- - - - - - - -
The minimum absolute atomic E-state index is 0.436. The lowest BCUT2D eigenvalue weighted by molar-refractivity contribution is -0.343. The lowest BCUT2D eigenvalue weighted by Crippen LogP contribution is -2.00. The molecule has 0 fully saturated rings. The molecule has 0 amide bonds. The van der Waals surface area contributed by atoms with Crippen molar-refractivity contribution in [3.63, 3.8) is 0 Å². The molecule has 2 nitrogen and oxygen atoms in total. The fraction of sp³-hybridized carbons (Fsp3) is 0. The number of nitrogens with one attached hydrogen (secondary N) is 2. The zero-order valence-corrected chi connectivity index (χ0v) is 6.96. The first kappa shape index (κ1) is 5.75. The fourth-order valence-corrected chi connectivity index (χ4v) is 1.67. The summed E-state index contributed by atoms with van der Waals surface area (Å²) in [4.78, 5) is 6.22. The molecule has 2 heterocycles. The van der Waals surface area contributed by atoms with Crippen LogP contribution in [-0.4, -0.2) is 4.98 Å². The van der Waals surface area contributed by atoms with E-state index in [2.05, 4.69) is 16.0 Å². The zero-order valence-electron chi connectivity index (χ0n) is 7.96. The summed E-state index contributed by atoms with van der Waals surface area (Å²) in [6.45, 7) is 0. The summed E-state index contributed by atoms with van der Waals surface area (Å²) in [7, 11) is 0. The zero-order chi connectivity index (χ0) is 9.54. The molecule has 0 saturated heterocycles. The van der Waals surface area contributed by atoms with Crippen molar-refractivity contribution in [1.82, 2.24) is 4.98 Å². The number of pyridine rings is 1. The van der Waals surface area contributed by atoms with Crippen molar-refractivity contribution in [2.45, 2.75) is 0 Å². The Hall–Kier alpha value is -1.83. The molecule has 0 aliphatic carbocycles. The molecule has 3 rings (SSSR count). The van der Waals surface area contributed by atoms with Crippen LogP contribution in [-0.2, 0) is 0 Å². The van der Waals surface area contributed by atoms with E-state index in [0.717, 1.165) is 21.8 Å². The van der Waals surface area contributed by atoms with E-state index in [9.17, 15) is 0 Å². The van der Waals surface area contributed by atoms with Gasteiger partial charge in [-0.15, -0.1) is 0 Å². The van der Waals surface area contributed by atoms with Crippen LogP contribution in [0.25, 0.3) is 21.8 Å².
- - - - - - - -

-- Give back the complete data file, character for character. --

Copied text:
The minimum absolute atomic E-state index is 0.436. The lowest BCUT2D eigenvalue weighted by molar-refractivity contribution is -0.343. The lowest BCUT2D eigenvalue weighted by Crippen LogP contribution is -2.00. The molecule has 0 fully saturated rings. The molecule has 0 amide bonds. The van der Waals surface area contributed by atoms with Crippen molar-refractivity contribution in [3.63, 3.8) is 0 Å². The molecule has 2 nitrogen and oxygen atoms in total. The fraction of sp³-hybridized carbons (Fsp3) is 0. The number of nitrogens with one attached hydrogen (secondary N) is 2. The zero-order valence-corrected chi connectivity index (χ0v) is 6.96. The first kappa shape index (κ1) is 5.75. The fourth-order valence-corrected chi connectivity index (χ4v) is 1.67. The summed E-state index contributed by atoms with van der Waals surface area (Å²) in [4.78, 5) is 6.22. The molecule has 2 heterocycles. The van der Waals surface area contributed by atoms with Crippen LogP contribution in [-0.4, -0.2) is 4.98 Å². The van der Waals surface area contributed by atoms with E-state index in [2.05, 4.69) is 16.0 Å². The zero-order valence-electron chi connectivity index (χ0n) is 7.96. The summed E-state index contributed by atoms with van der Waals surface area (Å²) in [6.45, 7) is 0. The summed E-state index contributed by atoms with van der Waals surface area (Å²) in [7, 11) is 0. The zero-order chi connectivity index (χ0) is 9.54. The molecule has 0 saturated heterocycles. The van der Waals surface area contributed by atoms with Crippen molar-refractivity contribution in [1.82, 2.24) is 4.98 Å². The number of pyridine rings is 1. The van der Waals surface area contributed by atoms with Crippen molar-refractivity contribution in [2.45, 2.75) is 0 Å². The Hall–Kier alpha value is -1.83. The molecule has 0 aliphatic carbocycles. The molecule has 3 rings (SSSR count). The van der Waals surface area contributed by atoms with Crippen LogP contribution in [-0.2, 0) is 0 Å². The van der Waals surface area contributed by atoms with E-state index in [0.717, 1.165) is 21.8 Å². The van der Waals surface area contributed by atoms with E-state index in [9.17, 15) is 0 Å². The van der Waals surface area contributed by atoms with Gasteiger partial charge in [-0.15, -0.1) is 0 Å². The van der Waals surface area contributed by atoms with Crippen LogP contribution in [0.25, 0.3) is 21.8 Å².